OCTOBER 12, 2015
IN ONE OF THE ESSAYS from his new book, Getting to Grey Owl: Journeys On Four Continents, Kurt Caswell finds himself in a small writer’s museum in Glasgow, where he comes across an excerpt from a travel essay by Robert Louis Stevenson, and this quote: “Desire and curiosity are the two eyes through which [a man] sees the world in the most enchanted colors.” Caswell concludes, “And so in the close rooms and passageways of the little museum, I claimed that same path for myself …”
Caswell, who teaches creative writing and literature in the Honors College at Texas Tech University, is the author of two other books of nonfiction: In the Sun’s House: My Year Teaching on the Navajo Reservation (also from Trinity University Press); and An Inside Passage, which won the 2008 River Teeth Literary Nonfiction Book Prize. He is the lead editor of a book of nature essays, To Everything on Earth, and serves as nonfiction editor for the journal Hunger Mountain.
An author already known for his exceptional work in creative nonfiction, as well as his attention to craft, with Getting to Grey Owl he wanders out in even wider circles, exploring both inner and outer encounters with genuine curiosity and desire.
This interview took place over two weeks of email exchanges in late August.
JOHN LANE: Kurt, with this latest collection, you may be our current poet laureate on the subject of wandering.
KURT CASWELL: Well, I can’t say I don’t like the sound of that — but of course, a writer also has to stay put for long periods of time to get the writing done. So there is a kind of imaginative leap a reader might make when reading a book that takes on the subject of wandering, and that’s that the writer, wander as he may, also does a lot of sitting.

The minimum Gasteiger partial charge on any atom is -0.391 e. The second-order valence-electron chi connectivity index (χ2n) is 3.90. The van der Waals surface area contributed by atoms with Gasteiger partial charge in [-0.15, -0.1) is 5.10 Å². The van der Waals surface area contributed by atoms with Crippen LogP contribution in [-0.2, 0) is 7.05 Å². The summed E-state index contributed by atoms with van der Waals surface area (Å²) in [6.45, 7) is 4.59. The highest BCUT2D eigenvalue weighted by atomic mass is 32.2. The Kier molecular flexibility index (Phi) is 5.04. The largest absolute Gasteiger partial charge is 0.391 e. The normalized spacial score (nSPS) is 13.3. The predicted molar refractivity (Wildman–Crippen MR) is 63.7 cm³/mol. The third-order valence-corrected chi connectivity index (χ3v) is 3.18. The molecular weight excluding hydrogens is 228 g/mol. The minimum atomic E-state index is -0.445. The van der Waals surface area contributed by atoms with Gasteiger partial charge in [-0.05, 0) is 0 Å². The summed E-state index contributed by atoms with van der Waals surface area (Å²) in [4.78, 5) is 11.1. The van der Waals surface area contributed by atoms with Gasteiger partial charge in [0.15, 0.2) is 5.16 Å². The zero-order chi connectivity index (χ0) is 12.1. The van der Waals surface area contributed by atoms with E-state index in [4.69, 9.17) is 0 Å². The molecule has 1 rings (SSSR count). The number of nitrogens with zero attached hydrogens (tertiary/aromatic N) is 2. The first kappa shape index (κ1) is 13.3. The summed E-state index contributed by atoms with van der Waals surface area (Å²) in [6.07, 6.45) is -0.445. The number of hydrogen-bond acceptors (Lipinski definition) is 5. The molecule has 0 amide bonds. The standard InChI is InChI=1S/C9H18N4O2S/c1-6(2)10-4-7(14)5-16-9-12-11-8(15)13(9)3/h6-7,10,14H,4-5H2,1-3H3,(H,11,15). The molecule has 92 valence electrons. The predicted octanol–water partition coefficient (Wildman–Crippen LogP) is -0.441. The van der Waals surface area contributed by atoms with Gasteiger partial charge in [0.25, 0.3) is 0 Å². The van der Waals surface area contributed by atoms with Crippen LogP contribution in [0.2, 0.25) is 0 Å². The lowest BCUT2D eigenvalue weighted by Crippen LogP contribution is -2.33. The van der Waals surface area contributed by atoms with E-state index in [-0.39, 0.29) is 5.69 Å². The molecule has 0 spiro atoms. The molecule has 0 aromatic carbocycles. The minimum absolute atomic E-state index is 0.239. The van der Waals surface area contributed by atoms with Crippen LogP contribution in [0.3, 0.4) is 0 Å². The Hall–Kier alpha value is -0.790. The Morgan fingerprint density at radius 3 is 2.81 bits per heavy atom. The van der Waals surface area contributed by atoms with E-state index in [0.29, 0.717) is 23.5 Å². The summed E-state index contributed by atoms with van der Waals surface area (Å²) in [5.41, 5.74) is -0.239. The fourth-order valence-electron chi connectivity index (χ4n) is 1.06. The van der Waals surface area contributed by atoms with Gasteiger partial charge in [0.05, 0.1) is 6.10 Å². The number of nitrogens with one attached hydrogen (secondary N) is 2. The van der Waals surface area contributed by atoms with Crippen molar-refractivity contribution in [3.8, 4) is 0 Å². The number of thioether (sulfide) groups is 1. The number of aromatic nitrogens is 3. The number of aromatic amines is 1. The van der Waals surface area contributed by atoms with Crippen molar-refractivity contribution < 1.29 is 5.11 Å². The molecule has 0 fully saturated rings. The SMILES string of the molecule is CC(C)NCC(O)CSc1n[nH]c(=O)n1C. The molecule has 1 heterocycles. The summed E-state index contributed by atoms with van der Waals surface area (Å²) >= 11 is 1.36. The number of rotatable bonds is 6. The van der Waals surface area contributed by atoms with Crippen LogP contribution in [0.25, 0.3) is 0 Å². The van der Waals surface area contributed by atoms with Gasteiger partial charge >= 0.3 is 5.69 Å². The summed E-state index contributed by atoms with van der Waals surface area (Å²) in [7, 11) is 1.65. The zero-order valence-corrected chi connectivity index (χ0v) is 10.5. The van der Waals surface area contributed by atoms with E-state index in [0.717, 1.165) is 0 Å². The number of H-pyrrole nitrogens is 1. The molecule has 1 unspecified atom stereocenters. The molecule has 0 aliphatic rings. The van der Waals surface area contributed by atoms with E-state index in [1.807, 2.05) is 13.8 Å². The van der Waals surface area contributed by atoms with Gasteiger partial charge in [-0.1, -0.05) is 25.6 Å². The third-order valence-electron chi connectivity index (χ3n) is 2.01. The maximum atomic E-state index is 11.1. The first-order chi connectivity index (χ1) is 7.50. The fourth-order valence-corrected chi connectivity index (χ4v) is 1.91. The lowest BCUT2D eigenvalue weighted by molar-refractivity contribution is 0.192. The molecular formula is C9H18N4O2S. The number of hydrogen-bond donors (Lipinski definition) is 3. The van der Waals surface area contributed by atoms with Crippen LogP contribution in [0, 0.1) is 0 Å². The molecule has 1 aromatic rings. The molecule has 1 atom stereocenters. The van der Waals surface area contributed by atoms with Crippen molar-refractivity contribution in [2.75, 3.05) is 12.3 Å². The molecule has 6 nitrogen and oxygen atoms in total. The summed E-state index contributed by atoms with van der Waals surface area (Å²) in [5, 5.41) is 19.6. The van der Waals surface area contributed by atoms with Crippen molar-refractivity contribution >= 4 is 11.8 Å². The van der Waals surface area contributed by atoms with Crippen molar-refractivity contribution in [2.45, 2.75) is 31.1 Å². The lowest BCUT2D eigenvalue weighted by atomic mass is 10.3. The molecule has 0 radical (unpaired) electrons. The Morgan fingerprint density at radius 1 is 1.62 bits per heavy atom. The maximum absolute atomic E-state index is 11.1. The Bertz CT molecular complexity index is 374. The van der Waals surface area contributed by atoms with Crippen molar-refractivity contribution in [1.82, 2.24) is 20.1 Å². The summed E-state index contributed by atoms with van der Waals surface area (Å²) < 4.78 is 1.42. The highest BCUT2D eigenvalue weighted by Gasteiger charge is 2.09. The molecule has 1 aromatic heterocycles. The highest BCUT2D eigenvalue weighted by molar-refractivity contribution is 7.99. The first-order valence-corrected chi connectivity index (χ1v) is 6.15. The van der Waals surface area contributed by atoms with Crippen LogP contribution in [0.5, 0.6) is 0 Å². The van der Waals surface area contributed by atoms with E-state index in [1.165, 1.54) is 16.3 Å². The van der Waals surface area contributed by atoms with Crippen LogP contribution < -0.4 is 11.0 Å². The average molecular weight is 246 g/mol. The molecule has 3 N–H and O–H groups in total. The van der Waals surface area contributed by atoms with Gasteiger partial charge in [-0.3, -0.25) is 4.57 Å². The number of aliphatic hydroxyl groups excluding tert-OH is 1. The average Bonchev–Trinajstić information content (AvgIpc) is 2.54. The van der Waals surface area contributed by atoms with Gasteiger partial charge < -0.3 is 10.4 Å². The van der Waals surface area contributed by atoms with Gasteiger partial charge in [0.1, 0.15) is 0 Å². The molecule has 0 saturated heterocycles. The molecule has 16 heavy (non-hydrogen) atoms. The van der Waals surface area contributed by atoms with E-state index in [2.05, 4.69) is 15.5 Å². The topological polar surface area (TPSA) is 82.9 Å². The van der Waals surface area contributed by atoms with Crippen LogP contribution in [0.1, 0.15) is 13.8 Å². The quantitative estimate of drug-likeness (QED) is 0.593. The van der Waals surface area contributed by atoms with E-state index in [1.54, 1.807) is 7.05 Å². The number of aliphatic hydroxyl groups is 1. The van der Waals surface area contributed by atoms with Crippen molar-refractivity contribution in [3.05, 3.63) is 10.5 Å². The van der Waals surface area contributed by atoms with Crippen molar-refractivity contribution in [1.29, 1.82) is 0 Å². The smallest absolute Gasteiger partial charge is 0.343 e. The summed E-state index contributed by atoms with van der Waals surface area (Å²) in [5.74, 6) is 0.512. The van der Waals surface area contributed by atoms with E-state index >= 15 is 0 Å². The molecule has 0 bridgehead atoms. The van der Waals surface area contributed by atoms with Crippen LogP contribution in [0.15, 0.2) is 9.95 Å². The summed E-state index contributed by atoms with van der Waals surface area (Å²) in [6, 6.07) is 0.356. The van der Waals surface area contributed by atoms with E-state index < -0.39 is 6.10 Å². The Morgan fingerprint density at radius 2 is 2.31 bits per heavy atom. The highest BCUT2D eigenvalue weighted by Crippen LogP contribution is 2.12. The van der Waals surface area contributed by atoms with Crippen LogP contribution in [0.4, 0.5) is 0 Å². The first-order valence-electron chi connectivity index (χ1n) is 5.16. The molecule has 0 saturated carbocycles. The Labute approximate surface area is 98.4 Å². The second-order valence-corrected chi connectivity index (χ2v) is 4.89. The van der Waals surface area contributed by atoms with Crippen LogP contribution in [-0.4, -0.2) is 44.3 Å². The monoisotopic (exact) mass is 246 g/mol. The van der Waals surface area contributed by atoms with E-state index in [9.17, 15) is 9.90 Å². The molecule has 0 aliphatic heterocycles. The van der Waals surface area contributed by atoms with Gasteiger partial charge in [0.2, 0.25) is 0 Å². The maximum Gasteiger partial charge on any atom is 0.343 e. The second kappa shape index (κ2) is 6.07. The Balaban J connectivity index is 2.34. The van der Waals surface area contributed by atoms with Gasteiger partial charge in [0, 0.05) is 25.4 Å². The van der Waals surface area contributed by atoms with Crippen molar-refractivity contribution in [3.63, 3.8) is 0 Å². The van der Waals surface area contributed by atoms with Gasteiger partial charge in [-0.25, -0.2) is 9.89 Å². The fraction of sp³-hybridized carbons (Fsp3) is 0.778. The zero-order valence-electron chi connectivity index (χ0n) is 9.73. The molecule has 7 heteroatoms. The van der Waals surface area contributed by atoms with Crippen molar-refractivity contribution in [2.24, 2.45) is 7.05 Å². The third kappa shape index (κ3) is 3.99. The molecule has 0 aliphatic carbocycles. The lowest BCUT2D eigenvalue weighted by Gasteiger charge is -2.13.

The 11 essays in Getting to Grey Owl range over so many landscapes — Japan, Spain, Italy, Iceland, China — to name a few. Would you feel comfortable calling this a “travel” book?
Yes, but I don’t think the book is limited by that designation. It’s also a book about ideas, and feelings, and our creature-hood.
You range freely over 21 years of travel in these essays, covering excursions from 1992 to 2013. That’s a lot to pull together between two covers. Did you worry about covering such a long stretch of time?
No, I really didn’t. Time, or the movement through time, is less a concern here, I think, than the movement through space. What I really focused on was pulling together stories that move through physical spaces that make sense to one another.
The subtitle of Getting to Grey Owl calls the travel you undertake in these essays “journeys.” Is there a difference between a trip and a journey?
Absolutely. A journey, I think, must also include an exploration of the heart.
There’s a lot of postmodern trepidation out there about travel writing. Going away from home and writing about it can be suspect. Consider the fretful voice of a recent reviewer of your book who writes, “I’m usually skeptical of the travel genre, because it sometimes implies privileged people writing about their many leisure activities.” Are we to take you, Kurt Caswell, as a man of leisure writing about privilege?
No, I don’t think so. In Getting to Grey Owl, very few of the journeys were about leisure. Most of the time I was trying to make a living, in fact. But at the same time, I’m aware that getting on an airplane comes from a position of privilege.
There’s a playful sense to this book, a sense at times that you are pulling the reader’s leg. Talk a little about the importance of humor in the contemporary essay.
I started out a very serious writer, but somewhere along my path I realized that a reader just can’t take too much of it. So yeah, I love a good laugh, and I look at the world as a humorous place. I knew a retired UPI reporter when I lived in northern California. He’d covered seven wars; he took a bullet through his hand. He was in his 80s when I met him. We talked about war and famine and climate change. I became more and more depressed, but he’d brighten up and say: “God damn! It’s a crazy ol’ world, isn’t it? Endless surprises!” Facing the kind of future we’re facing as a species, I think we need to laugh now and again.